Pakistan have appeared in all 11 World Cups since its inception in 1975. Semi finalists on four occasions (1979, 1983, 1987 and 2011), runners up in 1999 and World Champions under the captaincy of Imran Khan in 1992.
They come into the 12th edition of the World Cup as the sixth ranked ODI team in the ICC Cricket Rankings. The squad as whole is very inexperienced, there are a few seasoned veterans in captain Sarfraz Ahmed, vice captain Shoaib Malik and Mohammad Hafeez, however, no other members of the squad, apart from Babar Azam and Junaid Khan who’ve played in 59 and 74 ODIs respectively, have played more than 50 ODIs.
The years between the previous World Cup and the upcoming one has been a mixed bag for Pakistan.
2017 was a massive year for the nation as they won their maiden ICC Champions Trophy beating out tournament favourites England in the semi finals and overcoming arch rivals India in the finals to claim the trophy.
As always with Pakistani bowlers grabbed the headlines, Hasan Ali was awarded player of the series for his haul of 13 wickets, and brilliance surrounded Mohammad Amir’s spell of six overs in the final where he devoured three wickets for 16 runs, dismantling the Indian opening order of Rohit Sharma, Shikhar Dhawan and Virat Kohli will go down in Pakistani cricketing folk lore.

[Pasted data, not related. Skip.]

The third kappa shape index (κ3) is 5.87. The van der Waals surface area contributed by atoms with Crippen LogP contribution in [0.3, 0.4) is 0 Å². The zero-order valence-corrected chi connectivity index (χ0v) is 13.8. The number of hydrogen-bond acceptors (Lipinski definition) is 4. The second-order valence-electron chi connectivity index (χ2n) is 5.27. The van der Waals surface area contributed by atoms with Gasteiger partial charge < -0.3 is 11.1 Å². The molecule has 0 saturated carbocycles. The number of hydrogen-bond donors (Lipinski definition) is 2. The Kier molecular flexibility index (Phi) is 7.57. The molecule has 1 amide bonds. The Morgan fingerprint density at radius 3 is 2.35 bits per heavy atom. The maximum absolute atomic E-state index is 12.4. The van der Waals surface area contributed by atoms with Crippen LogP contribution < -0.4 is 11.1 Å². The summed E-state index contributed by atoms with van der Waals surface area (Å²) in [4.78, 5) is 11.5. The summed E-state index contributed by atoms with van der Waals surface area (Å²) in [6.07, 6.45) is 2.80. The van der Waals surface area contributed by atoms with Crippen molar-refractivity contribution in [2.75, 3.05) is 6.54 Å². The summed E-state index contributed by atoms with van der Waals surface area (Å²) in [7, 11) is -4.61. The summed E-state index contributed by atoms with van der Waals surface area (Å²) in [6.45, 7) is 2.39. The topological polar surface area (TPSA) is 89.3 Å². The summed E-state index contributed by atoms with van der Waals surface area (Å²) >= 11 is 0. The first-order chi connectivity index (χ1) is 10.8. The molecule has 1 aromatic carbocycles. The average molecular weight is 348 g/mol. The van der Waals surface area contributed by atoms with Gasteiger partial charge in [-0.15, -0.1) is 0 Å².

2018 was off to a bad start with a series whitewash in New Zealand, and it ended on a sour note as well with a dismal showing in the Asia Cup losing to India twice once by eight wickets and the other by nine wickets. The low ebb would continue in 2019 with a series defeat in South Africa by the odd match in five which was followed by whitewash against a resurgent Australia at home.
Pakistan will be facing hosts England days before the start of the tournament, this gives them an opportunity to acclimatize with the English conditions and make a few last minute changes to the squad, which for now doesn’t include Mohammad Amir who has struggled for form since his Champions Trophy display in 2017, the bowler has gone wicketless in nine of 14 ODIs he has played since then.
It is also an opportunity for youngsters Shaheen Shah Afridi and Mohammad Hasnain to gain valuable experience, they might be the future of Pakistani cricket but the pace bowlers come in to the tournament with a total of 13 ODIs played between the pair.
Pakistan on their day can bowl out any team in the world but their best days are few and far between, it is shocking as to how inconsistent the team is.
The batting order regularly fails to put a decent total for the bowlers to defend, the middle order lacks depth and there is an alarming lack of hitting power within the squad in a day and age where a score total over 300 runs is considered to be par.
Pakistan’s chances of winning the tournament aren’t best, but perhaps it’s not a bad thing with captain Sarfraz Ahmed insisting his team performs better as underdogs without the pressures of expectation.
The last time Pakistan were in England for the World Cup tournament was in 1999, Wasim Akram’s men were tournament favourites and went all the way to the final only for their batsmen to crumble for a 132 runs, Australia would reach that target within 20 overs with 30 overs to spare. This time they come in as underdogs and although it is highly unlikely they might be able to go one better than their 1999 counterparts.
World Cup 2019 Betting Odds:
Pakistan to win: 15/1